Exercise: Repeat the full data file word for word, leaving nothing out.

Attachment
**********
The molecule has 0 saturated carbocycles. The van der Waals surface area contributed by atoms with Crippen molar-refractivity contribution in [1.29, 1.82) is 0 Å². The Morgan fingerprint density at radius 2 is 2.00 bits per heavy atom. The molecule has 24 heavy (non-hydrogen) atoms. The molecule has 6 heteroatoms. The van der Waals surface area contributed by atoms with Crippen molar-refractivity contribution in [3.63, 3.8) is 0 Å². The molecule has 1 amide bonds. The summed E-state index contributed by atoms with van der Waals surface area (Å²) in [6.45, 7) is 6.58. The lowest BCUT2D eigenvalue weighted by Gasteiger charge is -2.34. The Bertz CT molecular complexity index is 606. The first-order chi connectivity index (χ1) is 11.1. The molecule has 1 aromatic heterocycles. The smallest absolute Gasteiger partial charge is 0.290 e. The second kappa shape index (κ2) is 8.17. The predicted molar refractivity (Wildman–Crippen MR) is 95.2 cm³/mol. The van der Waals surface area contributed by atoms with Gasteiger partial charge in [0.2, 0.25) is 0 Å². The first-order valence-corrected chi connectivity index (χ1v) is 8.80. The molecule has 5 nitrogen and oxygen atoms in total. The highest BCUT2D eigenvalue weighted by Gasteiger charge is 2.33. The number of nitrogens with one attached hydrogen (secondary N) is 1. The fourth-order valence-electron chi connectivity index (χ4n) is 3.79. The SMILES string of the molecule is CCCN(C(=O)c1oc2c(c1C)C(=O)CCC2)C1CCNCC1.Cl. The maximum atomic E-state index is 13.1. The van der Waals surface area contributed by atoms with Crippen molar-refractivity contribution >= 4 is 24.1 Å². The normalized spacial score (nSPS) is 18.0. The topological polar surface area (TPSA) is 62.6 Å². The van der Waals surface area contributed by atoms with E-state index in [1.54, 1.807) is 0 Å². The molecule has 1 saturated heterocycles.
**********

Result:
The molecule has 0 saturated carbocycles. The van der Waals surface area contributed by atoms with Crippen molar-refractivity contribution in [1.29, 1.82) is 0 Å². The Morgan fingerprint density at radius 2 is 2.00 bits per heavy atom. The molecule has 24 heavy (non-hydrogen) atoms. The molecule has 6 heteroatoms. The van der Waals surface area contributed by atoms with Crippen molar-refractivity contribution in [3.63, 3.8) is 0 Å². The molecule has 1 amide bonds. The summed E-state index contributed by atoms with van der Waals surface area (Å²) in [6.45, 7) is 6.58. The lowest BCUT2D eigenvalue weighted by Gasteiger charge is -2.34. The Bertz CT molecular complexity index is 606. The first-order chi connectivity index (χ1) is 11.1. The molecule has 1 aromatic heterocycles. The smallest absolute Gasteiger partial charge is 0.290 e. The second kappa shape index (κ2) is 8.17. The predicted molar refractivity (Wildman–Crippen MR) is 95.2 cm³/mol. The van der Waals surface area contributed by atoms with Gasteiger partial charge in [0.2, 0.25) is 0 Å². The first-order valence-corrected chi connectivity index (χ1v) is 8.80. The molecule has 5 nitrogen and oxygen atoms in total. The highest BCUT2D eigenvalue weighted by Gasteiger charge is 2.33. The number of nitrogens with one attached hydrogen (secondary N) is 1. The fourth-order valence-electron chi connectivity index (χ4n) is 3.79. The SMILES string of the molecule is CCCN(C(=O)c1oc2c(c1C)C(=O)CCC2)C1CCNCC1.Cl. The maximum atomic E-state index is 13.1. The van der Waals surface area contributed by atoms with Crippen molar-refractivity contribution >= 4 is 24.1 Å². The normalized spacial score (nSPS) is 18.0. The topological polar surface area (TPSA) is 62.6 Å². The van der Waals surface area contributed by atoms with E-state index in [1.54, 1.807) is 0 Å². The molecule has 1 saturated heterocycles.